If you send in an enforcer, are you, de facto, an enforcer, too?
President-elect Barack Obama, practitioner of consensus and preacher of civility, made a singular statement by choosing Rep. Rahm Emanuel as his chief of staff, the first hire of the new administration.
Hiring Emanuel shows Obama's hand
November 8, 2008
BY CAROL MARIN Sun-Times Columnist
Sun-Times columnist Carol Marin
Brilliant, hardworking, in some ways he may be a good yin to Obama's yang. But I was very surprised because he has a very different personality type from those around Obama," longtime Chicago political consultant Kitty Kurth said by phone Thursday.
"I had first met Rahm after the '88 presidential campaign, on Mayor Daley's '89 mayoral race. He was always brilliant but a complete hardball player. The first six or seven times I met him, he never remembered who I was. . . . I never had anything he needed, so he didn't need to know who I was."
There are a million stories about the 49-year-old, profane, pirouetting, ballet-trained Emanuel.
Whether it's ripping up contributions of political donors who lacked the good survival sense to write a bigger check, or mailing a dead fish to express his extreme displeasure or repeatedly stabbing a steak knife into a table to punctuate a list of Democratic politicians he was putting on a "dead" list, Rahm Emanuel mastered hardball long before Chris Matthews peddled it on TV.
Would Emanuel be displeased by the above description?
Nope. He revels in the legend.
But he's nobody's caricature, either.
Friends from childhood include Wendy Cohen, a senior policy adviser for the Illinois attorney general, who remembers when the Emanuel clan bought the house across the street in the affluent suburb of Wilmette in the late 1960s.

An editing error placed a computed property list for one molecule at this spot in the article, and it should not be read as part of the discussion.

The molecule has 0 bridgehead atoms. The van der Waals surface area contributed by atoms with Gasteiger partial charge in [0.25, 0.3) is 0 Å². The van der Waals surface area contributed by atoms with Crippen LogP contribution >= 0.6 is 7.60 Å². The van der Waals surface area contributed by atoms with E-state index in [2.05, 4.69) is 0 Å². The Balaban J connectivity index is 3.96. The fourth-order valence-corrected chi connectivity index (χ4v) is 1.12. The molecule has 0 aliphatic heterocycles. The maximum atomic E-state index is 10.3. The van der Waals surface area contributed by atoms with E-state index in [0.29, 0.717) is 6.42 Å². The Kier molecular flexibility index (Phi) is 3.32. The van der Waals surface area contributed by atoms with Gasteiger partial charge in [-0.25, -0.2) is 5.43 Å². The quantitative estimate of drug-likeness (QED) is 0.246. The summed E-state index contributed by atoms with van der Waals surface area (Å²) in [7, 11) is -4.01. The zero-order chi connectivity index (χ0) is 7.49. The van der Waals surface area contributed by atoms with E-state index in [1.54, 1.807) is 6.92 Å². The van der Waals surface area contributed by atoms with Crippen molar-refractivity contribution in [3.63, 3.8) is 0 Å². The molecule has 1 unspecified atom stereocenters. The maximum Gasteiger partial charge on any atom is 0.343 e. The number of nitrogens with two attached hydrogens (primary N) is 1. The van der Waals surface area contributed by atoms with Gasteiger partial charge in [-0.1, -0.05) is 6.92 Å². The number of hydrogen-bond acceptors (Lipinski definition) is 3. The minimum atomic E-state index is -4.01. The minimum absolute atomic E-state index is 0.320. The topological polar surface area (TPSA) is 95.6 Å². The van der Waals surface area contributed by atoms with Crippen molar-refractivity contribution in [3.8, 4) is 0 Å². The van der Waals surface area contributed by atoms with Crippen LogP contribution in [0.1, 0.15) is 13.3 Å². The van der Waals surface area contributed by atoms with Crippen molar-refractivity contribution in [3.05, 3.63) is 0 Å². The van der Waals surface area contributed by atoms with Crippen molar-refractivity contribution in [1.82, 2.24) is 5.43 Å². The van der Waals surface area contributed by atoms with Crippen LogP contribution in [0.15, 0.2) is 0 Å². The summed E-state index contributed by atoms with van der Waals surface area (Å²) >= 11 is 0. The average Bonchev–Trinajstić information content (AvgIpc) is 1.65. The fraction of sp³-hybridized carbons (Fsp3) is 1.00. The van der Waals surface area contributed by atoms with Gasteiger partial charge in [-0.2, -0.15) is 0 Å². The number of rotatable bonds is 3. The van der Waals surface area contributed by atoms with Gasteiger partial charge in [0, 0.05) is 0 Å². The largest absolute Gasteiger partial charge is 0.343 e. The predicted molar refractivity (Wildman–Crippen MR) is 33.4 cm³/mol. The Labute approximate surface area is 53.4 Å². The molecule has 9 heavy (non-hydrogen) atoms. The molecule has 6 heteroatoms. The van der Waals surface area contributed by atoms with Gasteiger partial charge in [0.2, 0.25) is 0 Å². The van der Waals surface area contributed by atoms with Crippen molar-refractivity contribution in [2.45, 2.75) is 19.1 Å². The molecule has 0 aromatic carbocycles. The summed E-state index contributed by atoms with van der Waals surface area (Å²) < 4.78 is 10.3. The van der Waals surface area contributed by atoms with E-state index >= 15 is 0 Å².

"I have a memory of when they moved in, the dog ran away and the three boys" -- Rahm, Ari and Ezekiel -- fanned out like "roadrunners . . . feudal lords . . . they were loud and warm with hearts of gold," Cohen said.
That kind of affection may not be shared by members of Congress, Republican or Democrat, who have felt Emanuel's razor-sharp elbows in their ribs.
That kind of trust may not exist in the U.S. attorney's office in Chicago after they saw how Emanuel reacted to their indictment of Donald Tomczak, a boss hog of the city's Water Department. It was Tomczak, under orders from higher-ups in Mayor Daley's office, who dispatched an army of city patronage workers to guarantee Emanuel would win his first political race in 2002 for Congress. It was a close race and their help sealed the deal.
Emanuel, whose grasp of detail is second to none, condemned the corruption when the indictment was announced but improbably claimed to be clueless and even more improbably certified that Daley couldn't possibly have known, either.
As much as he understands the "old politics," Rahm Emanuel is a standard bearer of the "new." Responsible for engineering the current Democratic majority in Congress, Emanuel is so feared and respected that he amazingly was given a dispensation by his colleagues for "hiding under the desk" during the primary, endorsing neither of his friends, Hillary Clinton nor Barack Obama.
"That speaks volumes about his political skills," said Illinois state Sen. Jeffrey Schoenberg, who has known him for years.
But what does hiring Rahmbo now say about Obama?
It says that the incoming president's message may be delivered with a velvet glove but it covers an iron hand. That the organization he has created, relentless in its message control, ruthless in rebuking those who challenge it -- just ask WGN Radio's Milt Rosenberg -- brings Rahm Emanuel to the dance because consensus goes only so far, civility has distinct limits, and time is fast running out to staunch the bleeding of this country's profound crises.
If you hire an enforcer, are you, de facto, an enforcer, too? Yes.